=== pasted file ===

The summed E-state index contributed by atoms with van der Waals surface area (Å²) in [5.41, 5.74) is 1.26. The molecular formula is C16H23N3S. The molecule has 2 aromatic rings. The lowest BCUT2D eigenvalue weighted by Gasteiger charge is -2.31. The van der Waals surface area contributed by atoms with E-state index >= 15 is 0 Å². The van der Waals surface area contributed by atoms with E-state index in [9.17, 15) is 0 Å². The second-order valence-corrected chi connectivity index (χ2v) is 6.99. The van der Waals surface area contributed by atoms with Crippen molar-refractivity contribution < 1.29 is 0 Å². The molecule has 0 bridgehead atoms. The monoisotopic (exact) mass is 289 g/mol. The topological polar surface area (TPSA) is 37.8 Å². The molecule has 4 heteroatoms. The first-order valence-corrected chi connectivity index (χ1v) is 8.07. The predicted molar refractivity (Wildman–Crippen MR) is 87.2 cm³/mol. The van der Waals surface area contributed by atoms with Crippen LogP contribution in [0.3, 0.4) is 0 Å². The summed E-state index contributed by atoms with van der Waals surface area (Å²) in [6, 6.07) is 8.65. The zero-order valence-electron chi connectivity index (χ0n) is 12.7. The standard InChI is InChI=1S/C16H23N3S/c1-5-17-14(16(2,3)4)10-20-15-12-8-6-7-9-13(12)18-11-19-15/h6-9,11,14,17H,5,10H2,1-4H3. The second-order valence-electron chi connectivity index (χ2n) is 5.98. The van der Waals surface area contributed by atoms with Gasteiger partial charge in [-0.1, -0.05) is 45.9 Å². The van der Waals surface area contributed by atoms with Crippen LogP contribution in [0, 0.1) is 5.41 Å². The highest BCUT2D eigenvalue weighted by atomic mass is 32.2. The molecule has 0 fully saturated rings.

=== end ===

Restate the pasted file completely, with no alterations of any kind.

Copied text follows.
The summed E-state index contributed by atoms with van der Waals surface area (Å²) in [5.41, 5.74) is 1.26. The molecular formula is C16H23N3S. The molecule has 2 aromatic rings. The lowest BCUT2D eigenvalue weighted by Gasteiger charge is -2.31. The van der Waals surface area contributed by atoms with E-state index >= 15 is 0 Å². The van der Waals surface area contributed by atoms with E-state index in [9.17, 15) is 0 Å². The second-order valence-corrected chi connectivity index (χ2v) is 6.99. The van der Waals surface area contributed by atoms with Crippen molar-refractivity contribution < 1.29 is 0 Å². The molecule has 0 bridgehead atoms. The monoisotopic (exact) mass is 289 g/mol. The topological polar surface area (TPSA) is 37.8 Å². The molecule has 4 heteroatoms. The first-order valence-corrected chi connectivity index (χ1v) is 8.07. The predicted molar refractivity (Wildman–Crippen MR) is 87.2 cm³/mol. The van der Waals surface area contributed by atoms with Crippen LogP contribution in [0.3, 0.4) is 0 Å². The summed E-state index contributed by atoms with van der Waals surface area (Å²) in [6, 6.07) is 8.65. The zero-order valence-electron chi connectivity index (χ0n) is 12.7. The standard InChI is InChI=1S/C16H23N3S/c1-5-17-14(16(2,3)4)10-20-15-12-8-6-7-9-13(12)18-11-19-15/h6-9,11,14,17H,5,10H2,1-4H3. The second-order valence-electron chi connectivity index (χ2n) is 5.98. The van der Waals surface area contributed by atoms with Gasteiger partial charge in [-0.1, -0.05) is 45.9 Å². The van der Waals surface area contributed by atoms with Crippen LogP contribution in [0, 0.1) is 5.41 Å². The highest BCUT2D eigenvalue weighted by atomic mass is 32.2. The molecule has 0 fully saturated rings.